In a few minutes, when my wife and I disembark the ship to enter Skagway, Alaska we will each have a giant glass of soda to celebrate (btw–Skagway is a Native American word meaning tourist trap).
Today an appeals court told the Mommy Mayor that his ban on drinking large sodas was unconstitutional. In June 2012, Bloomberg, the wannabe Emperor and Mayor of the City of New York
announced his plans to implement a ban on large sodas and other sugary
drinks in virtually every place but the home. His administration banned the sale of these beverages in containers that are more than
16-fluid ounces. In February we found out new rules were part of his
ban, rules that which put a damper on pizza deliveries, birthday parties
and even mixed drinks sold at bars and clubs.
Previously Bloombergs attack on freedom included a ban on trans fats in NYC
restaurants, a rule that fast food and other chain restaurants
publicly post the number of calories in their meals and a and order to city-run hospitals to lock up the baby formula– pushing new mothers to nurse whether they choose to or not.
But today is a victory for Freedom. According to the State’s Supreme Court’s Appellate Division, the Soda ban”violated the state principle of separation of powers.” The unanimous four-judge panel at the appeals court found that the City’s Health Dept. stepped beyond its power to regulate public health and usurped the policy-making role of the legislature.
The court focused on the law’s loopholes, which exempted businesses not under the auspices of the city’s health department and left certain drinks, such as milk-based beverages, unaffected.
As a result, grocery and convenience stores – such as 7 Eleven and its 64-ounce Big Gulp – were protected from the ban’s reach, even as restaurants, sandwich shops and movie theaters were not. Meanwhile, milkshakes and high-calorie coffee drinks like Starbucks’ Frappucinos would have remained unfettered.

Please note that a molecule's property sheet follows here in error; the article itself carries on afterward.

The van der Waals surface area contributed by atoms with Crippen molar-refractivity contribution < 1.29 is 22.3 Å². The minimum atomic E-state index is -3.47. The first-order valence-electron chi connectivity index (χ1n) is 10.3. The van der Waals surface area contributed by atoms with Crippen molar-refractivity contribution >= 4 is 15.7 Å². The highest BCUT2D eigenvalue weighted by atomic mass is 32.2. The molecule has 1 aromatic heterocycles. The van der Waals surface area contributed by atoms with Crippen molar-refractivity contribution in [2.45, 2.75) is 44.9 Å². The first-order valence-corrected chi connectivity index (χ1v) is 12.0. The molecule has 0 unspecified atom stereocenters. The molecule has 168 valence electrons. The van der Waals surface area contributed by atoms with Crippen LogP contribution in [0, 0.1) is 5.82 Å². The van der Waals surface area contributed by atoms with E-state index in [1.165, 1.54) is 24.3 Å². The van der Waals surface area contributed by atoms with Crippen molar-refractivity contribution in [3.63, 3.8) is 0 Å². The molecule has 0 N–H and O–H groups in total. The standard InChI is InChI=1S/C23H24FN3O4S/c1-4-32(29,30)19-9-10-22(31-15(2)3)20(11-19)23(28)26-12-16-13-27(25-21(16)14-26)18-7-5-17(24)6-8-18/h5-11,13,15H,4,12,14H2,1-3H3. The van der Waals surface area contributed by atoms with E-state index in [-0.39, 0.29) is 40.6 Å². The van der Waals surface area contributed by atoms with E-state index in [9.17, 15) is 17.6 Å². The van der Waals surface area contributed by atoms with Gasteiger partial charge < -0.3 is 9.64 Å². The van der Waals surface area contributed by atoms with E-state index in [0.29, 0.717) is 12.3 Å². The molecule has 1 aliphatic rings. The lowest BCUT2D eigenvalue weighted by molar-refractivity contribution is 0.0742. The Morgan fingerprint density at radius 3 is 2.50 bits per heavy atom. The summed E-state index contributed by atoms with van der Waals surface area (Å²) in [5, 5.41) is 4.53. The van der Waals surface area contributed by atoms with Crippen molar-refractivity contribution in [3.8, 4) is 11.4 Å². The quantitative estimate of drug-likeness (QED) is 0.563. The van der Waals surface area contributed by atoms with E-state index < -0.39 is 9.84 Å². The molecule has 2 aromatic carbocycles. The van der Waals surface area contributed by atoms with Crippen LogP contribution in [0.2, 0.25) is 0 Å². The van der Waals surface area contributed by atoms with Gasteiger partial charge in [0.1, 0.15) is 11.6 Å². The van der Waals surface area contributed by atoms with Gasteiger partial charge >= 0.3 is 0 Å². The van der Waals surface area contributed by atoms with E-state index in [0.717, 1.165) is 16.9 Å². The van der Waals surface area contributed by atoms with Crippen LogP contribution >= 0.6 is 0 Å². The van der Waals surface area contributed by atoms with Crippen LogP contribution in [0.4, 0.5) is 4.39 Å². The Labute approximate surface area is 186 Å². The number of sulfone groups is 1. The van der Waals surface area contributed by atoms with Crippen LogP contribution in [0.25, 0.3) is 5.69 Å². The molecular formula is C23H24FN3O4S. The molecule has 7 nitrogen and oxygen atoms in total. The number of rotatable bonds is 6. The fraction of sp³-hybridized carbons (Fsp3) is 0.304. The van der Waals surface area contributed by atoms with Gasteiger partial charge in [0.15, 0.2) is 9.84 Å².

“The exceptions did not … reflect the agency’s charge to protect public health but instead reflected the agency’s own policy decisions regarding balancing the relative importance of protecting public health with ensuring the economic viability of certain industries,” Justice Dianne Renwick wrote for the court.
The Emperor-wannabe Bloomberg said the decision was a “temporary setback” and vowed to appeal to the state’s highest court, the Court of Appeals. He also said that more than 2,000 New Yorkers had died from diabetes since March 12, when the law was struck down just one day before it was to take effect.
The point is however, it is not government’s job to protect people from themselves. The government has no financial interest in telling someone what they
can eat. Not even a financial interest as Jonah Goldberg explained in
his book, The Tyranny of Cliches (a must read):
Think about it–nearly every person who dies before they retire saves
society money, because that way the government gets to pocket their
Social Security and Medicare tax payments without paying anything back
out. Moreover, the older you get, the more medical costs accumulate.
From a purely actuarial perspective, all of these people…who claim
that our health-care system needs to be reformed because our life
expectancy is too low (its not) miss the point that if we dramatically
increased life expectancy in this country we would lose money on the
deal, because that would mean dramatically increasing the length of time
old people collect retirement benefits and increasing the number of
claims they make on the health-care system.
In other words “the state” has no interest in keeping us healthy. The
only reason for these rules is that Bloomberg’s progressive policies
direct him to tell people how to live their lives. This is not the
supposed to be the role of our government per the US Constitution, a
document I suspect the Mommy Mayor cares very little about.